Navigant Research Blog

Automakers Go for MPG Records

— July 10, 2014

Automakers have had some poor publicity recently, with safety recalls and financial penalties imposed for exaggerating fuel efficiency performance.  In the United States, Ford was forced to apologize and offer customers compensation when its vehicles did not deliver the promised number of miles per gallon.  Honda and Hyundai suffered a similar fate in 2012 in the United States, and Hyundai and Ssangyong have also recently incurred the wrath of legislators in their home country of South Korea.

Fuel economy has risen to the top of the list of factors that influence new car purchases, even in North America, where historically cheaper fuel has made miles per gallon a low priority for consumers, until recently.  Thus, many manufacturers have shifted their marketing emphasis from 0-to-60 miles per hour (mph) times to average miles per gallon (mpg) under standardized testing.

Taking the Long Way

The big problem with standardized tests is they don’t represent anyone’s actual driving, so the prospect of achieving the stated figures is unlikely.   Most people have bad driving habits (from a fuel economy perspective), such as hard acceleration and braking, driving with under-inflated tires, and carrying excess weight around without realizing that all of these factors affect how much fuel is used.   Others make it their life’s work to squeeze the most miles from a gallon of fuel, and there are competitions for those who want to be the best.

Mercedes periodically attempts long-distance driving feats with its production cars.  In July 2005, three standard Mercedes-Benz E 320 CDI cars drove from Laredo, Texas on the Mexican border to Tallahassee, Florida, covering 1,039 miles on a single tank (80 liters/21.1 gallons) of fuel.  This was part of Daimler’s introduction of diesel vehicles to the U.S. market.  In 2012, a Volkswagen Passat TDI made it 1,626 miles from Houston, Texas to Sterling, Virginia, again on a single tank of fuel.

Out of Africa

Now, a Mercedes-Benz E 300 BlueTEC HYBRID has driven the 1,223 miles from Tangier, in Northern Africa, to the United Kingdom in 27 hours, arriving at the Goodwood Festival of Speed with an estimated 100 miles of range still available.  The BlueTEC averaged 73.6 mpg on the journey.  This type of demonstration shows what can be accomplished in a production vehicle in driving conditions that included heavy rain, intense heat, rush hour traffic jams, and significant elevation changes.

This sort of feat is one of the biggest challenges facing electric vehicle sales.  Although few people would actually want to tackle a journey of over 1,000 miles on a single tank of fuel, many people are happy that their vehicles can do that, just in case.  And few would want to undertake such a journey where they have to stop every 100 miles to recharge for a couple of hours, even if there was a network of charging stations in place.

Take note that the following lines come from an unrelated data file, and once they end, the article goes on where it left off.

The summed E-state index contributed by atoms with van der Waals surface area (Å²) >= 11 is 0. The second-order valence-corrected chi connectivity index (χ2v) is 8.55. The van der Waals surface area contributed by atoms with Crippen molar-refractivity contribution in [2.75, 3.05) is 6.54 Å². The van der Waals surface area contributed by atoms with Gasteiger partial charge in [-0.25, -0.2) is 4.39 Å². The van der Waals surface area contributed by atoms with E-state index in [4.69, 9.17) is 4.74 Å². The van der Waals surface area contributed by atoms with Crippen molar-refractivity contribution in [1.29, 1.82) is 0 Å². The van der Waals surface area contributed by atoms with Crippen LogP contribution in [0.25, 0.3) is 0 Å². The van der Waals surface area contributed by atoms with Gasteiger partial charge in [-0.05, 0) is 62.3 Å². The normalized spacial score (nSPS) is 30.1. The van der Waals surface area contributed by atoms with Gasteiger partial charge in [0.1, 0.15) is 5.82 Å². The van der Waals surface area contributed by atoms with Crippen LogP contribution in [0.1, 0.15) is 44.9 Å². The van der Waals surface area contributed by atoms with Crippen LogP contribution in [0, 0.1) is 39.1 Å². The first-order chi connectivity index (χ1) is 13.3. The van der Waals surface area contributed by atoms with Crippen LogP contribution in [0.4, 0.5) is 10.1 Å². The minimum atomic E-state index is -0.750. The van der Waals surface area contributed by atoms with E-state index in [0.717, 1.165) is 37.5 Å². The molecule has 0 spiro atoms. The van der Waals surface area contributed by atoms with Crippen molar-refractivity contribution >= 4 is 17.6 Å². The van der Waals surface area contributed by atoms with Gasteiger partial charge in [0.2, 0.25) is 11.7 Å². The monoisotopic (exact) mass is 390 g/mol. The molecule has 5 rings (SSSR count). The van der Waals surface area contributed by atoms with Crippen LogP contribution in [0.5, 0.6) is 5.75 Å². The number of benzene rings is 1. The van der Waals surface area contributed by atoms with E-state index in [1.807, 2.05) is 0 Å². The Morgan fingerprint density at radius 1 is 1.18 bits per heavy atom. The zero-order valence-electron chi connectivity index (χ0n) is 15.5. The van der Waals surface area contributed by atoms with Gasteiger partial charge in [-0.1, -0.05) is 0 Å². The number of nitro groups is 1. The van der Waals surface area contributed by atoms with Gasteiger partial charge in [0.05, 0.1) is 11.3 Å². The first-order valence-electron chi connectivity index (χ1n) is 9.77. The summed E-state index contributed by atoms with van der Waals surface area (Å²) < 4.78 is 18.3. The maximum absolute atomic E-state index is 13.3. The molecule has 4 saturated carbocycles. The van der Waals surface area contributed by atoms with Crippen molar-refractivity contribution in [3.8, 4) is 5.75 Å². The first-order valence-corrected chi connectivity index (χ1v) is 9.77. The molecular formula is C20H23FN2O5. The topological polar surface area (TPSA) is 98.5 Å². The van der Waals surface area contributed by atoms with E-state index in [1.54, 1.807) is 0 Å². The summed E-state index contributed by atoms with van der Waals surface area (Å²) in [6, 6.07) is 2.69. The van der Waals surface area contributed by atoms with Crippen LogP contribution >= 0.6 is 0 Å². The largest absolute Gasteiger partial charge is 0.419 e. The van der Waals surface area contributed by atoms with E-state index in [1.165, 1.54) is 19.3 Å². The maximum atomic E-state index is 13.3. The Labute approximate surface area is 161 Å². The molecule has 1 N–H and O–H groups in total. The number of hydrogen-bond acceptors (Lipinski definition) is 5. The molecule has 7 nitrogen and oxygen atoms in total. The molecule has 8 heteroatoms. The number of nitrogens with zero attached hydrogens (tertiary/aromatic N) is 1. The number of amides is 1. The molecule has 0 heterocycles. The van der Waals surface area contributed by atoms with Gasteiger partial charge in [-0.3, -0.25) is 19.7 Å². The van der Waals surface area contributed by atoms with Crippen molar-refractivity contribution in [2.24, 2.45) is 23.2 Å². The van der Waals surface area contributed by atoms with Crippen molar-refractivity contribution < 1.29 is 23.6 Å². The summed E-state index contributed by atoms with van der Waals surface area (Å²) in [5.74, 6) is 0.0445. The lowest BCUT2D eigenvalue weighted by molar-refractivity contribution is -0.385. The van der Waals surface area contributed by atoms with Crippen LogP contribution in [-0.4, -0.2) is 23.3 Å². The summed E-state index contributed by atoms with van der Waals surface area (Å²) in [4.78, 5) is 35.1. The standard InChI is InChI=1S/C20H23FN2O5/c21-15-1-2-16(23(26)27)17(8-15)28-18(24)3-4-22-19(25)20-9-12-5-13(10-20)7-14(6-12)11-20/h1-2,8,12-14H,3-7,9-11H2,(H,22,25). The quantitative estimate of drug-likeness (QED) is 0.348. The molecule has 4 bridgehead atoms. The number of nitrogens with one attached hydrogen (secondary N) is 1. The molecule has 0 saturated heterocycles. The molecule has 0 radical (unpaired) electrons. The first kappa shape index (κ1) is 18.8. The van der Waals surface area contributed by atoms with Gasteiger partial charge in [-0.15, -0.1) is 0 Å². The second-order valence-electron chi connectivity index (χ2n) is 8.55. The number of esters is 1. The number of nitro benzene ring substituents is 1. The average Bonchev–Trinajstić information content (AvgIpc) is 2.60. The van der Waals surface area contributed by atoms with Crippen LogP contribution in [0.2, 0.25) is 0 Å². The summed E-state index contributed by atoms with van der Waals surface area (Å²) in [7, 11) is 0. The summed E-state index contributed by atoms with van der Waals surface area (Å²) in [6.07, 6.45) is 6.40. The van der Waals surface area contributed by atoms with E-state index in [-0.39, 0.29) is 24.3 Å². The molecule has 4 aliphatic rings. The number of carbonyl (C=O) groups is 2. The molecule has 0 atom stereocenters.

Luxury EV Sales Outpace Overall Market

— May 13, 2014

The plug-in electric vehicle (PEV) market continued to see strong growth in early 2014, and the high-end segment is likely to expand most quickly during the remaining months.  According to data from HybridCars.com, sales of PEVs in the United States grew by 24% during the first quarter of 2014 compared to the prior year and now make up approximately 0.6% of new light duty vehicle sales.

But if you look at sales from only the luxury vehicle segment, the penetration rate jumps to nearly 3% of new vehicles sold.  Nearly all of those sales (94%) came from just one company – Tesla Motors.  Two models accounted for the rest of the luxury EVs sold: the Cadillac ELR and the Porsche Panamera S E-Hybrid, both plug-in hybrids.

PEV Market Penetration by Vehicle Type, United States: 1Q 2014

(Sources: Navigant Research, HybridCars.com, AutoNews.com, Tesla Motors)

PEVs are doing well in the luxury market not only because the Tesla Model S is a great looking and performing vehicle, but also because its target audience is unfazed by its higher price tag.  Whereas Chevrolet, Nissan, Ford, and others are asking consumers to spend an additional $5,000 to $10,000 for a comparable looking electric compact or sedan (albeit with more features, such as navigation and telematics), Tesla and the other luxury makers are requiring customers to spend about as much as they normally would.  Upselling is always more challenging than asking customers to choose between equally priced options.

Top-Down Approach

Navigant Research projected that the luxury market would be an area of great interest and activity this year as part of our free annual white paper, Electric Vehicle Predictions: 10 Predictions for 2014.  Tesla, which reported sales of 6,457 vehicles during 1Q in its recent quarterly filing, continues to thrive, but competition is coming.  (Tesla does not identify how many of its vehicles were sold outside of the United States separately, so the PEV percentage in the United States is slightly inflated.)

Until recently, the only other luxury options have been the Cadillac ELR and Porsche Panamera S E-Hybrid (the Fisker Karma was also briefly on the market).  However, BMW will soon have two models available, and Mercedes just announced an aggressively priced battery electric vehicle.  And, within a year, Audi and Volvo will also be in the mix with new PEVs for sale in the United States.

While the styling from some of the luxury PEVs may not mirror their internal combustion engine counterparts, the interior creature comforts and vehicle performance will tempt consumers who are interested in avoiding paying more at the pump.  The rapid expansion of luxury PEV models available should enable the segment to stay well ahead of the overall PEV market penetration for the foreseeable future.  We can expect even more luxury PEVs to be announced before the year is over.

The overall PEV penetration rates will only grow if automakers pursue more segments and the high costs of batteries today makes moving from the top down a reasonable strategy.  Tesla and Chrysler are also eying other potential opportunities for PEVs – the SUV and minivan segments.

If you’d like to hear more on the future of electric vehicles, I’ll be speaking at the Electric Drive Transportation Association annual conference on May 20 in Indianapolis.